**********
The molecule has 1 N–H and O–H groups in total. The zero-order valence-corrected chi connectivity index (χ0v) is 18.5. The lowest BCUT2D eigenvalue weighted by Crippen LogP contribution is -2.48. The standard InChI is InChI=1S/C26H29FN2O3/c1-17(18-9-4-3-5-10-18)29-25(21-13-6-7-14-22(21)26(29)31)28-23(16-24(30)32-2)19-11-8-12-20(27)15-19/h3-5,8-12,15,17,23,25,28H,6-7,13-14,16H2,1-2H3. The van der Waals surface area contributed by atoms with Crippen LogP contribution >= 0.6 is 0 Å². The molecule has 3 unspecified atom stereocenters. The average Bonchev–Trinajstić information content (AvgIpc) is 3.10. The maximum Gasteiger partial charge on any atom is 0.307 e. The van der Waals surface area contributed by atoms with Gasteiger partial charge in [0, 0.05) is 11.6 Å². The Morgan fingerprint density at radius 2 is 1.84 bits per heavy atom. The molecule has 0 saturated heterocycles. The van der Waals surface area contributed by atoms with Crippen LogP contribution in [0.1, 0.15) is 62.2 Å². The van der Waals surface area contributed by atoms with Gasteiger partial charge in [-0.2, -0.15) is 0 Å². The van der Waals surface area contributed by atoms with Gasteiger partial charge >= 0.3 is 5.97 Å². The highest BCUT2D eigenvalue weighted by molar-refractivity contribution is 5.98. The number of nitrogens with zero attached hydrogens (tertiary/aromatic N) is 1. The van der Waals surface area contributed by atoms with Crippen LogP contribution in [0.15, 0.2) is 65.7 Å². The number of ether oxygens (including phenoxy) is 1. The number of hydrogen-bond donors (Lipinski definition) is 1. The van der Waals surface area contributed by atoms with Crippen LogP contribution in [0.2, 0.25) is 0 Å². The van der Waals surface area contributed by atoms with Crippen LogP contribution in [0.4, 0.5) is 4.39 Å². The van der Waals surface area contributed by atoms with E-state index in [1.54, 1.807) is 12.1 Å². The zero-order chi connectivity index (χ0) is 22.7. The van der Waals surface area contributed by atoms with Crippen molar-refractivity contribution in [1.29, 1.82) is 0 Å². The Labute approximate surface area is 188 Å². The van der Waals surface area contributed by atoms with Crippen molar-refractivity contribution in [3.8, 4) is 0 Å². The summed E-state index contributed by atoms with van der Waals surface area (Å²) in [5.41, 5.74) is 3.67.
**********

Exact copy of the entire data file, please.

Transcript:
The molecule has 1 N–H and O–H groups in total. The zero-order valence-corrected chi connectivity index (χ0v) is 18.5. The lowest BCUT2D eigenvalue weighted by Crippen LogP contribution is -2.48. The standard InChI is InChI=1S/C26H29FN2O3/c1-17(18-9-4-3-5-10-18)29-25(21-13-6-7-14-22(21)26(29)31)28-23(16-24(30)32-2)19-11-8-12-20(27)15-19/h3-5,8-12,15,17,23,25,28H,6-7,13-14,16H2,1-2H3. The van der Waals surface area contributed by atoms with Crippen LogP contribution >= 0.6 is 0 Å². The molecule has 3 unspecified atom stereocenters. The average Bonchev–Trinajstić information content (AvgIpc) is 3.10. The maximum Gasteiger partial charge on any atom is 0.307 e. The van der Waals surface area contributed by atoms with Gasteiger partial charge in [0, 0.05) is 11.6 Å². The Morgan fingerprint density at radius 2 is 1.84 bits per heavy atom. The molecule has 0 saturated heterocycles. The van der Waals surface area contributed by atoms with Crippen LogP contribution in [0.1, 0.15) is 62.2 Å². The van der Waals surface area contributed by atoms with Gasteiger partial charge in [-0.2, -0.15) is 0 Å². The van der Waals surface area contributed by atoms with Gasteiger partial charge >= 0.3 is 5.97 Å². The highest BCUT2D eigenvalue weighted by molar-refractivity contribution is 5.98. The number of nitrogens with zero attached hydrogens (tertiary/aromatic N) is 1. The van der Waals surface area contributed by atoms with Crippen LogP contribution in [0.15, 0.2) is 65.7 Å². The number of ether oxygens (including phenoxy) is 1. The number of hydrogen-bond donors (Lipinski definition) is 1. The van der Waals surface area contributed by atoms with Crippen LogP contribution in [0.2, 0.25) is 0 Å². The van der Waals surface area contributed by atoms with Crippen LogP contribution in [0.4, 0.5) is 4.39 Å². The van der Waals surface area contributed by atoms with E-state index in [1.54, 1.807) is 12.1 Å². The zero-order chi connectivity index (χ0) is 22.7. The van der Waals surface area contributed by atoms with Crippen molar-refractivity contribution in [1.29, 1.82) is 0 Å². The Labute approximate surface area is 188 Å². The van der Waals surface area contributed by atoms with Crippen molar-refractivity contribution in [3.8, 4) is 0 Å². The summed E-state index contributed by atoms with van der Waals surface area (Å²) in [5.41, 5.74) is 3.67.